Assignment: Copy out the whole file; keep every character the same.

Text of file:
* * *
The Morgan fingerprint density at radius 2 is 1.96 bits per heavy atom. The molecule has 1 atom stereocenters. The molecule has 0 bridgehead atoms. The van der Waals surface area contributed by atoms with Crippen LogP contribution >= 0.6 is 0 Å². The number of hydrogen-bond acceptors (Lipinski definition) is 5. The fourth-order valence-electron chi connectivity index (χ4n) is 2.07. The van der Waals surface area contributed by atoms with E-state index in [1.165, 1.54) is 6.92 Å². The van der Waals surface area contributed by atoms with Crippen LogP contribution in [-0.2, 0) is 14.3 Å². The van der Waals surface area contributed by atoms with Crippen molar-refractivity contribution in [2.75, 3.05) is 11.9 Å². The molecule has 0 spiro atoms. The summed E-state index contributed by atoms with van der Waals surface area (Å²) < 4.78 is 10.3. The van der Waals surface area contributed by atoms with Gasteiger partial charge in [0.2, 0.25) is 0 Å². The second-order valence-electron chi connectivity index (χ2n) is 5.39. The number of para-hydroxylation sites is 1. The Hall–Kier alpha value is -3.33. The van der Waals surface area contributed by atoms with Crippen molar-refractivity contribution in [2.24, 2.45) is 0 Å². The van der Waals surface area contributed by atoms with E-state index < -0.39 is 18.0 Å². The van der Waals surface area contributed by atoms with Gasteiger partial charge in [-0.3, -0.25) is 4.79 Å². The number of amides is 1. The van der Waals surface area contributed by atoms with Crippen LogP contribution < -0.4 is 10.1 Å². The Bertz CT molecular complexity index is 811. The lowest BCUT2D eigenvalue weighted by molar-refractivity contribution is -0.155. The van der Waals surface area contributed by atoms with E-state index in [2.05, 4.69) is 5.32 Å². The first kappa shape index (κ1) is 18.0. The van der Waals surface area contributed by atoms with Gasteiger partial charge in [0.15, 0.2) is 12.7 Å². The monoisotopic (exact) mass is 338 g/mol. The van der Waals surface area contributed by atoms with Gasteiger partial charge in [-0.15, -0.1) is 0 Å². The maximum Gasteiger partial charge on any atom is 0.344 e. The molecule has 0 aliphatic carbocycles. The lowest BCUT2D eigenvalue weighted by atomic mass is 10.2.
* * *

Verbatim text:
The Morgan fingerprint density at radius 2 is 1.96 bits per heavy atom. The molecule has 1 atom stereocenters. The molecule has 0 bridgehead atoms. The van der Waals surface area contributed by atoms with Crippen LogP contribution >= 0.6 is 0 Å². The number of hydrogen-bond acceptors (Lipinski definition) is 5. The fourth-order valence-electron chi connectivity index (χ4n) is 2.07. The van der Waals surface area contributed by atoms with E-state index in [1.165, 1.54) is 6.92 Å². The van der Waals surface area contributed by atoms with Crippen LogP contribution in [-0.2, 0) is 14.3 Å². The van der Waals surface area contributed by atoms with Crippen molar-refractivity contribution in [2.75, 3.05) is 11.9 Å². The molecule has 0 spiro atoms. The summed E-state index contributed by atoms with van der Waals surface area (Å²) < 4.78 is 10.3. The van der Waals surface area contributed by atoms with Gasteiger partial charge in [0.2, 0.25) is 0 Å². The second-order valence-electron chi connectivity index (χ2n) is 5.39. The number of para-hydroxylation sites is 1. The Hall–Kier alpha value is -3.33. The van der Waals surface area contributed by atoms with Crippen molar-refractivity contribution in [2.24, 2.45) is 0 Å². The van der Waals surface area contributed by atoms with E-state index < -0.39 is 18.0 Å². The van der Waals surface area contributed by atoms with Gasteiger partial charge in [-0.3, -0.25) is 4.79 Å². The number of amides is 1. The van der Waals surface area contributed by atoms with Crippen LogP contribution < -0.4 is 10.1 Å². The Bertz CT molecular complexity index is 811. The lowest BCUT2D eigenvalue weighted by molar-refractivity contribution is -0.155. The van der Waals surface area contributed by atoms with E-state index in [2.05, 4.69) is 5.32 Å². The first kappa shape index (κ1) is 18.0. The van der Waals surface area contributed by atoms with Gasteiger partial charge in [0.15, 0.2) is 12.7 Å². The monoisotopic (exact) mass is 338 g/mol. The van der Waals surface area contributed by atoms with Gasteiger partial charge in [-0.15, -0.1) is 0 Å². The maximum Gasteiger partial charge on any atom is 0.344 e. The molecule has 0 aliphatic carbocycles. The lowest BCUT2D eigenvalue weighted by atomic mass is 10.2.